The Righteous Phoenix

“And she also gave to her husband” (Gen 3.6). The word “also” is a word that suggests she also gave the fruit to others to eat, to cattle, beasts, and birds. All obeyed her, except for a certain bird named hol (phoenix), of which it is said, “I shall die with my nest, yet I shall multiply my days as the hol” (Job 29.18). The school of R. Yannai maintained: The hol lives a thousand years. At the end of a thousand years, a fire issues from its nest and burns it up, yet of the bird a piece the size of an egg is left; it grows new limbs and lives again.

“After their kinds they went forth from the ark” (Gen 8.19). Eliezer (Abraham’s servant) asked Shem, Noah’s oldest son: How did you manage to take care of the many kinds of animals? Shem replied: The truth is, we had much trouble in the ark. The creature whose habit it was to eat by day, we fed by day; the one who ate by night, we fed by night. As for the chameleon, my father did not know what it ate. One day, as my father was sitting and cutting a pomegranate, a worm fell out of it and the chameleon consumed it. After that, he would knead some prickly reeds infested with worms and feed it with them. As for the phoenix, my father found him sleeping in a corner of the ark and asked him: Why did you not request food? He replied: I saw you were busy, and I said to myself that I should not trouble you. Noah replied: Since you were concerned about my trouble, may it be the Lord’s will that you never die. Hence it is said, “I shall multiply my days as the phoenix” (Job 29.18)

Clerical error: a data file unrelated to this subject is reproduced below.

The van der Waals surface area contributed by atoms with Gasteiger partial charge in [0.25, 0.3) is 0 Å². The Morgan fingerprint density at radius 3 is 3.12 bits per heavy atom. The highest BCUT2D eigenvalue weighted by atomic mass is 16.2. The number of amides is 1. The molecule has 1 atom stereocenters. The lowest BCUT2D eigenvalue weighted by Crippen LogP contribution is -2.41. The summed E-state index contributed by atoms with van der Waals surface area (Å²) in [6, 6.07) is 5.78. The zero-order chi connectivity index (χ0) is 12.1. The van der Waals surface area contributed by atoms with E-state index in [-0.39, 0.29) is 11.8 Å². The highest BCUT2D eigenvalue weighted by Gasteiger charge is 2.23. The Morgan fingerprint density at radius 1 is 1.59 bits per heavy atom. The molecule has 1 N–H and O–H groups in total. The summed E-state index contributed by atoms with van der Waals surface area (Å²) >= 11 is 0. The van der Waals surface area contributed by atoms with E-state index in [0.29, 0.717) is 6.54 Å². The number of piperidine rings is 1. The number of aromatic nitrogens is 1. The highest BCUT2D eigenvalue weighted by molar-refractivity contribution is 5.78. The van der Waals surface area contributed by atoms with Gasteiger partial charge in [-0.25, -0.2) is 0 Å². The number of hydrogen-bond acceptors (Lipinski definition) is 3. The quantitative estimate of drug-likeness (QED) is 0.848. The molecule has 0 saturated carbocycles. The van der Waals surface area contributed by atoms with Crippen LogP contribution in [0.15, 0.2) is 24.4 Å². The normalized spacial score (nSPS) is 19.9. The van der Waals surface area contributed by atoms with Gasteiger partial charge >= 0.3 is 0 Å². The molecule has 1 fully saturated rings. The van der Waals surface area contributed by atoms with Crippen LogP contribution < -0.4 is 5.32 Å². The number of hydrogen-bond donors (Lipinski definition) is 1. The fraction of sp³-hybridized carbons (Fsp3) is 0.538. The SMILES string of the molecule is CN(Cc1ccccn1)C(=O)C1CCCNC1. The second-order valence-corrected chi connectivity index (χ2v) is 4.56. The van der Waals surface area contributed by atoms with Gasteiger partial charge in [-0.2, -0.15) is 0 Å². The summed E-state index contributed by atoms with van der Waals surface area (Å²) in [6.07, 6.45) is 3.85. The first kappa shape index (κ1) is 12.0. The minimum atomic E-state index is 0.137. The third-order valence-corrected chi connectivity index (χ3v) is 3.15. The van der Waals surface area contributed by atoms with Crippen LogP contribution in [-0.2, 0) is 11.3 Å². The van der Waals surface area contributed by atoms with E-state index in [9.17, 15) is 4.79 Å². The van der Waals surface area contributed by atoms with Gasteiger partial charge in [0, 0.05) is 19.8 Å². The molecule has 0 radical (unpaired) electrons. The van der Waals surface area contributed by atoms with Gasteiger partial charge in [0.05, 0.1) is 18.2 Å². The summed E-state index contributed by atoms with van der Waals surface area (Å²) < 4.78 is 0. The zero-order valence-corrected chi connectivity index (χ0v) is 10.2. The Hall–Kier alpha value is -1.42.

from The Book of Legends, William Braude’s very enjoyable translation of Hayim Bialik and Yehoshua Ravnitsky’s Sefer ha-Aggadah, pp. 20 (from Genesis Rabbah 19:3), 28 (from b Sanhedrin 108b).